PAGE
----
Dinner Party : Dinner Party

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The overlap of jazz and hip-hop has largely taken two forms, and delivered two sets of results. It’s often been self-contained artists who inject the feel of one into the other, and you get the kind of downtempo beats germane to mostly electronic genres like breaks, acid jazz, and trip-hop. When artists lean on collaborators or even a particular set of sample sources, then it usually sounds like rap music with an undercurrent of jazz (Digable Planets, Jazzmatazz) or vice versa (“Rockit,” Buckshot LeFonque). Dinner Party therefore comprise a rare collective beast, a supergroup creating a self-titled debut full of supple soundtracks.

Dinner Party brings together pairs of strong producers and musicians with kinships as deep as their discographies. At the center is Terrace Martin (Snoop Dogg, Murs), who first broached the idea with tourmate and pianist Robert Glasper, then with saxophonist Kamasi Washington—two of his friends since high school who happen to be in the middle of making some of this century’s most important improvisational music. Finally, for more studio help he brought in 9th Wonder, late of the highly regarded rap group Little Brother. The result of two years of furtive planning and recording, Dinner Party is seven tracks and 23 minutes’ worth of seamless R&B and smooth jazz.

If that seems surprising or underwhelming, well, it is. Dinner Party is a nice album, but relentlessly nice. The farthest we get from nice is “Freeze Tag,” a sunny-sounding feature for unofficial fifth member Phoelix that belies lyrics about the exhaustion of running from the cops. How would this crew fare tackling an epic Washington composition, Glasper’s political themes, or barbed bars from another artist common to the entire quartet, Kendrick Lamar? As exciting as it might be to find out, there’s no way to tell right now. While big names sometimes have to be bit players in big projects like this, these performers feel relegated to roles where they have to merely use skills instead of show off talent.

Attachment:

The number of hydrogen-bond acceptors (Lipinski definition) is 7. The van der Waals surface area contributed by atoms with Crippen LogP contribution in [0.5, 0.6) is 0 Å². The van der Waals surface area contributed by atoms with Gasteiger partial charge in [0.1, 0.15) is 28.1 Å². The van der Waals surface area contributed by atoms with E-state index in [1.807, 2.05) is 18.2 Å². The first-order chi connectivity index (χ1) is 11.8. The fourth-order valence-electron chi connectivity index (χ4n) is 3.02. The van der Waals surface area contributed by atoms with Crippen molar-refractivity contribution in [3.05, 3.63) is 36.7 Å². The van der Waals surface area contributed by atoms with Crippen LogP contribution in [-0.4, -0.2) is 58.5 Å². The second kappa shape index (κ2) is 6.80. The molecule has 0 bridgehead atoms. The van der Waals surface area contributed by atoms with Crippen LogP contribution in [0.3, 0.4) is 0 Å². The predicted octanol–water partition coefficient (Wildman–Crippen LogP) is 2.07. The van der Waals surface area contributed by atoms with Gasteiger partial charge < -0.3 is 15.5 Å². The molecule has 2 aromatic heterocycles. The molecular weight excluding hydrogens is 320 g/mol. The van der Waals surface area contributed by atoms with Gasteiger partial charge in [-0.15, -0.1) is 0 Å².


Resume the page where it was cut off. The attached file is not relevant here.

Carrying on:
Despite their large amount of face time in relation to album length, Washington has exactly one feature/solo of any consequence (“First Responders”) while Phoelix spends most of his tracks repeating short lyrical mantras (“Love You Bad”). And Glasper seems like the biggest loser here, his keyboard presence often obscured until the end of a song when all other instruments are stripped away. The band’s songs are so short that only 9th Wonder and Martin seem able to spread their wings, assembling their provided musical pieces into serviceable soul that could slot anywhere from the slaps in the Sound of Philadelphia to the boom-bap of Ninja Tune.

For all of the potential in the Dinner Party lineup, this album is simply bereft of heft. They face the same issue voiced by Robin Williams’ genie in Disney’s Aladdin: phenomenal cosmic powers, itty-bitty living space.

Label: Sounds of Crenshaw/Empire
Year: 2020

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